Humanist Perspectives: White House Errs with “Interfaith Service Challenge”By Administrator
This post is part of our Humanist Perspectives series. In this series, we invite guest contributors to explore active humanism and what it means to be a thoughtful, engaged member of society. As a counterpoint to recent voices in this series, Free Inquiry editor Tom Flynn offers his thoughts on why secularists should not engage in interfaith work. Please share your thoughts in the comments!
White House Errs with “Interfaith Service Challenge”
By Tom Flynn
In March, the White House Office of Faith-based and Neighborhood Partnerships announced the President’s Interfaith and Community Service Campus Challenge. This initiative encourages colleges and universities to design one-year service projects on which students and student groups of every faith perspective—and none—can collaborate. The White House announcement notes that “since his inauguration, President Obama has emphasized interfaith cooperation and community service,” then blends the two into something called “interfaith service.”
That’s one bold stroke of hybridization.
As The Daily Show’s Jon Stewart likes to observe, when you bring two things together, sometimes you get peanut butter and jelly, and sometimes you get Baconnaise. The White House announcement veered far into Baconnaise territory when it declared: “Interfaith service involves people from different religious and non-religious backgrounds tackling community challenges together—for example, Protestants and Catholics, Hindus and Jews, and Muslims and non-believers—building a Habitat for Humanity house together.”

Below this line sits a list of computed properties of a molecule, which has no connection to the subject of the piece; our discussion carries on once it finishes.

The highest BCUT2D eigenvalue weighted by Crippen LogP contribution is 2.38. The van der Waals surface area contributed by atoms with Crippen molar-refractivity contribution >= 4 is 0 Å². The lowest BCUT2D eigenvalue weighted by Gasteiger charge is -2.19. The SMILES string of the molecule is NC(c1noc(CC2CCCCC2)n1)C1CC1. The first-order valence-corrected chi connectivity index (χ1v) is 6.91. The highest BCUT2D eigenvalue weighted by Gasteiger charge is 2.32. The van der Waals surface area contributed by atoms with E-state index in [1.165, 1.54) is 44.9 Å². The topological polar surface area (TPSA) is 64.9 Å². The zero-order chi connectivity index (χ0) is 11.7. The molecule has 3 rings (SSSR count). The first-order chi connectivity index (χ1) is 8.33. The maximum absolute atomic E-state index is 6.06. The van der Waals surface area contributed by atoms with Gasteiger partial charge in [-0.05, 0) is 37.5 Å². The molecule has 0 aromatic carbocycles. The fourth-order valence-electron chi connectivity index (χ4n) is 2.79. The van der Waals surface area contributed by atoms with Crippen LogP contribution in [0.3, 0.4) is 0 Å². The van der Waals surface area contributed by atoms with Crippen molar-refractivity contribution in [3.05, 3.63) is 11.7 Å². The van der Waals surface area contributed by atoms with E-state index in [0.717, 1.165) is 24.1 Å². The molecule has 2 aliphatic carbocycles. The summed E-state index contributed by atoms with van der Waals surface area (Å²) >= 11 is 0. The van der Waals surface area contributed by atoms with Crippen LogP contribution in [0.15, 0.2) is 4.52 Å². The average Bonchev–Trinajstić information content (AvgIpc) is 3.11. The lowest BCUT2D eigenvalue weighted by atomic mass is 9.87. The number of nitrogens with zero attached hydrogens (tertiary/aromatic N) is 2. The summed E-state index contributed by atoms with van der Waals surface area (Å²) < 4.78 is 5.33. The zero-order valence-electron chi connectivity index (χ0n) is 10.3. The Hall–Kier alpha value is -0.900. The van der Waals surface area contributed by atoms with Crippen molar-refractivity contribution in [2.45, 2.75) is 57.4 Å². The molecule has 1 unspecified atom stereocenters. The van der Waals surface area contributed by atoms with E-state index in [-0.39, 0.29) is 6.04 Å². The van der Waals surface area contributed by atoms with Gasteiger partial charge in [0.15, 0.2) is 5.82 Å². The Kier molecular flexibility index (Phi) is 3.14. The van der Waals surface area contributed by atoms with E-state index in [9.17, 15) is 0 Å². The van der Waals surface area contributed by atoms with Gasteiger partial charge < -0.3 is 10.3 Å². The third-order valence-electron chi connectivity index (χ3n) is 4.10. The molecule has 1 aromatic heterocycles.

That shout-out to nonbelievers is no fluke—Campus Challenge materials are relentlessly inclusive toward the nonreligious. At first glance, this may seem hugely positive: the Obama administration is delivering on its promise of fairness toward Americans of all faiths and none. On that basis, some of my religious humanist friends are (pardon the expression) rapturous about this project. “Nonreligious Must Embrace White House’s Interfaith Service Challenge,” runs the headline of Harvard University humanist chaplain Greg Epstein’s March 18 blog post at washingtonpost.com.
I won’t be joining in the cheering for this initiative. I think secular people and organizations ought to steer clear of the Interfaith and Community Service Campus Challenge and be unyielding in their criticism of it. Why?
First, it comes from the White House Office of Faith-based and Neighborhood Partnerships, the current iteration of George W. Bush’s “Faith-Based Initiative,” which longtime readers will recall as a full-frontal assault on the separation of church and state. In the view of most expert secularists, the very existence of this office is probably unconstitutional—though in the present climate, it’s unlikely that any court will declare it so. If you’re a strict separationist, the Office of Faith-based and Neighborhood Partnerships is one of those quarters from which, presumptively, no good can come.